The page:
5 Ways To Deal With Regret And Move On Today
Someone shared with me his terrible regret over past sins. He said, “I don’t deserve to live.” I felt terrible for him.
Regret can weigh us down like a ship’s anchor on a tiny rowboat.
Regret can be the result of a sinful mistake, or missed opportunities, poor decisions, wasted time, financial blunders, words we wish we could take back, and on and on.
Just a small mistake can lead to a lifetime of regret.
How can we cope? How can we keep the anchor from sinking our rowboat?
Here are 5 biblical ways to deal with regret and move on today:
01. Receive Jesus’ Forgiveness
Truly moving on in any struggle of life begins with salvation.
If you have not received salvation through Christ, you are missing a huge burden lifter. Through Christ we know that all our sins are forgiven forever. Through Christ we also know that all our mistakes will be made right.
“For our sake he made him to be sin who knew no sin, so that in him we might become the righteousness of God.” (2 Corinthians 5:21 ESV)
Salvation is a gift freely given to all those who will receive it. To some this just seems too good to be true. But it is God’s promise, “For the wages of sin is death, but the free gift of God is eternal life in Christ Jesus our Lord.” (Romans 6:23 ESV)
Click HERE to learn how you can be saved.
02. Believe God’s Promise of Forgiveness
It’s one thing to be forgiven through Christ. It can be an altogether different issue to accept and internalize it.
Some have great trouble doing this. I believe the real issue is who you believe:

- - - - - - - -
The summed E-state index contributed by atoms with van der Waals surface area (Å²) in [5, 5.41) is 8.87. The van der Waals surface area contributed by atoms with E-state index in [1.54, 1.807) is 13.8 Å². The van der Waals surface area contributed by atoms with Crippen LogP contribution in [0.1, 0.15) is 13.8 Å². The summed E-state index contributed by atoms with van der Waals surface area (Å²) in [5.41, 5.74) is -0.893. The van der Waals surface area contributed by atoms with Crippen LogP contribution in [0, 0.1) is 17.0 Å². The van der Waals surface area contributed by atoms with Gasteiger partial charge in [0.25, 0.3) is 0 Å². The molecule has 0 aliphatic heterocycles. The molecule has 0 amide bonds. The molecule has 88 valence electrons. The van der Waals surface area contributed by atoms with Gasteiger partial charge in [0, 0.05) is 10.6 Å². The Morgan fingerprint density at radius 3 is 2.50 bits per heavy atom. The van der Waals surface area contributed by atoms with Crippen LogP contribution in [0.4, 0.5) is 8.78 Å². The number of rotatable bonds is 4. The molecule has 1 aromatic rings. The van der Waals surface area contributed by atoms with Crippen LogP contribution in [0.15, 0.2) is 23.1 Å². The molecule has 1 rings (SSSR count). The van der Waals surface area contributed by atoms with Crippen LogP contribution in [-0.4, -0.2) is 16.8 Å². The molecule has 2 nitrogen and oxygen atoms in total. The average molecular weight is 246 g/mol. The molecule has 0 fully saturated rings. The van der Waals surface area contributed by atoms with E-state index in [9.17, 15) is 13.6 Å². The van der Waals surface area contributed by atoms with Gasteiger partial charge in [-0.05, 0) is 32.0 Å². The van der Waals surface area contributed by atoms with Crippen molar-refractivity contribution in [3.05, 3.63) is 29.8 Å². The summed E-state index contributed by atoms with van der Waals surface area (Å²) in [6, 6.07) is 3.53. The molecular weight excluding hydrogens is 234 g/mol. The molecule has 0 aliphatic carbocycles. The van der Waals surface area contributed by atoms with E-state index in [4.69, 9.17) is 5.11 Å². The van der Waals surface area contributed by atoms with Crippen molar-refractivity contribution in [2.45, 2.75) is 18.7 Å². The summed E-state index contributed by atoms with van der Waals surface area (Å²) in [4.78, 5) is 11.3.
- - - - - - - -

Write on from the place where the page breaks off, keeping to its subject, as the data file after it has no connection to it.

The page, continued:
The devil who is the “accuser of the brethren” who accuses believers “day and night.” (Revelation 12:9-11)
The Lord who says, “as far as the east is from the west, so far does he remove our transgressions from us.” (Psalm 103:12 ESV)
Forgiveness is God’s promise in Christ Jesus. Who will you choose to believe?
Do you realize that the 3 greatest writers of the Bible were all murderers?
Moses, author of the first 5 books of the Bible, killed an Egyptian slave master. (Exodus 2:11-12)
King David, author of over half of the Psalms, engineered the murder of his lover’s husband. (2 Samuel 11)
The Apostle Paul, author of 13 of 66 books of the Bible, had the blood of many Christians on his hands before becoming a Christian himself. (Acts 22:4)
Do you believe that God forgave these 3 men? If yes, then don’t you think he forgives you also if you’ve receive salvation?
Even if your regrets don’t relate to sins but just to mistakes you’ve made, knowing you are forgiven by God helps you forgive yourself. Since He doesn’t condemn us, we can stop condemning ourselves.
“There is therefore now no condemnation for those who are in Christ Jesus.” (Romans 8:1 ESV)
Who are you believing?
03. Make Amends When Able
The bigger word for this is restitution. It is a biblical concept.
The story of Zacchaeus is informative. He was a tax collector who had defrauded many.